The Past 24 Hours or So – Coronavirus/COVID-19 Update

Read TIme: 6 Minutes

  • The U.S. recorded 54,184 new cases and 1,251 additional deaths on Thursday. 
  •  The U.S. recorded 52,810 new cases and 1,388 additional deaths on Wednesday. 
  • Masks continue to be one of the most effective ways to prevent Covid-19 transmission and there are many different types that serve this purpose, Dr. Sanjay Gupta explained.

“There was a great study out of Lancet which basically said the likelihood of me transmitting the virus if I didn’t have a mask on was 17% or 18%. If I did have a mask on, it was closer to 3%. You are talking about a sixfold difference, potentially. It is not perfect but it can really help,” Gupta said.

  • The CDC does not recommend people use masks with valves or vents during the Covid-19 pandemic, according to new mask recommendations.

The valves may provide the wearer more comfort, since the valves allow air to escape from the mask and can keep people cooler, but the valves also allow the virus to escape from the mask. Taping over the vents is recommended.

  • Dr. Anthony Fauci,said goggles  or a face shield can serve as an extra degree of protection for teachers who are in close contact with children.

Fauci said that if he were in a classroom with children who often don’t cover their sneeze or cough, he “might very well” wear goggles.

  • Fauci said he wishes testing for Covid-19 in the country had worked out better. When asked about people waiting to get a test result back five or seven days later – he said it’s been “very difficult” to defend the government’s efforts on testing.
  • Fauci warned that if the United States does not have a unified response against Covid-19, the country is at risk of continuing to “smolder.”
  • Contradicting President Trump’s repeated claims it will “go away,” Fauci said the world may never eradicate coronavirus.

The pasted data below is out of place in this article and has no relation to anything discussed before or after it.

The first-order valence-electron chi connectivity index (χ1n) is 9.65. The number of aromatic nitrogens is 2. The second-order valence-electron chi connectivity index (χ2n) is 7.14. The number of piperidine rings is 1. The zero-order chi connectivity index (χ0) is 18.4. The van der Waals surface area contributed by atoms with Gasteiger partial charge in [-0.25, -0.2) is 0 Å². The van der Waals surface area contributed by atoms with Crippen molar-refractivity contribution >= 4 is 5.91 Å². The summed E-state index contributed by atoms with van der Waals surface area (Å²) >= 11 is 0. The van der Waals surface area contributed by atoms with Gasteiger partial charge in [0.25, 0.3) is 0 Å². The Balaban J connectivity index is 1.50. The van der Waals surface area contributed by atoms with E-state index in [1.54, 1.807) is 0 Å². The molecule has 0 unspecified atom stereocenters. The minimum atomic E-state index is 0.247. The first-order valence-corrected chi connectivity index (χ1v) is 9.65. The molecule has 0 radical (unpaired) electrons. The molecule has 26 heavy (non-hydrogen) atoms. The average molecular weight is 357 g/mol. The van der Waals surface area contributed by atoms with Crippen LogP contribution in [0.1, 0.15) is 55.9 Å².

• Researchers behind an influential model at the University of Washington are now projecting that the US death toll could reach nearly 300,000 by December 1 – but that can be changed if consistent mask-wearing occurs.
  • Gilead Sciences, the company that makes remdesivir, said it has increased its manufacturing capabilities of the antiviral drug “to meet real-time global demand starting in October.”
  • A potential coronavirus vaccine should not have any “political spin attached to it,” Dr. Francis Collins, the director of the National Institutes of Health said. 
  • President Trump said he was “optimistic” a potential coronavirus vaccine could be ready by Nov. 3, noting that, while “It wouldn’t hurt” his chances for reelection, he was doing it “to save a lot of lives.”
  • The State Department lifted its global level 4 travel “Do Not Travel” advisory after more than four months of warning US citizens against traveling abroad.

However, there are currently only nine countries that allow U.S. citizens to enter freely and twenty-three that have restrictions. All other countries ban U.S. citizens entry. 

  • Tedros Adhanom Ghebreyesus, director-general of the World Health Organization, said that he hopes the US will reconsider its decision to withdraw from WHO – and that the problem the withdrawal creates is not financial, but the lack of solidarity between global leaders.
  • Another 1.2 million Americans filed for first-time jobless benefits last week, down from the prior week’s 1.4 million claims.
  • President Trump tweeted that his staff is working on a possible executive order addressing some of the components of the stimulus negotiations.

“Upon departing the Oval Office for Ohio, I’ve notified my staff to continue working on an Executive Order with respect to Payroll Tax Cut, Eviction Protections, Unemployment Extensions, and Student Loan Repayment Options.” 

  • House Speaker Nancy Pelosi (D-CA) said she remains optimistic that despite hard negotiations, “we will” find a solution and come to an agreement on a new relief bill.
  • Twitter restricted President Trump’s campaign from tweeting after its account shared a video containing false claims about the coronavirus.

The tweet, a video of Trump’s interview with Fox News in which he said children are “almost immune” to the virus, “is in violation of the Twitter Rules on Covid-19 misinformation.”

  • 62 of the largest school districts accounting for nearly 7 million students will start with full online learning.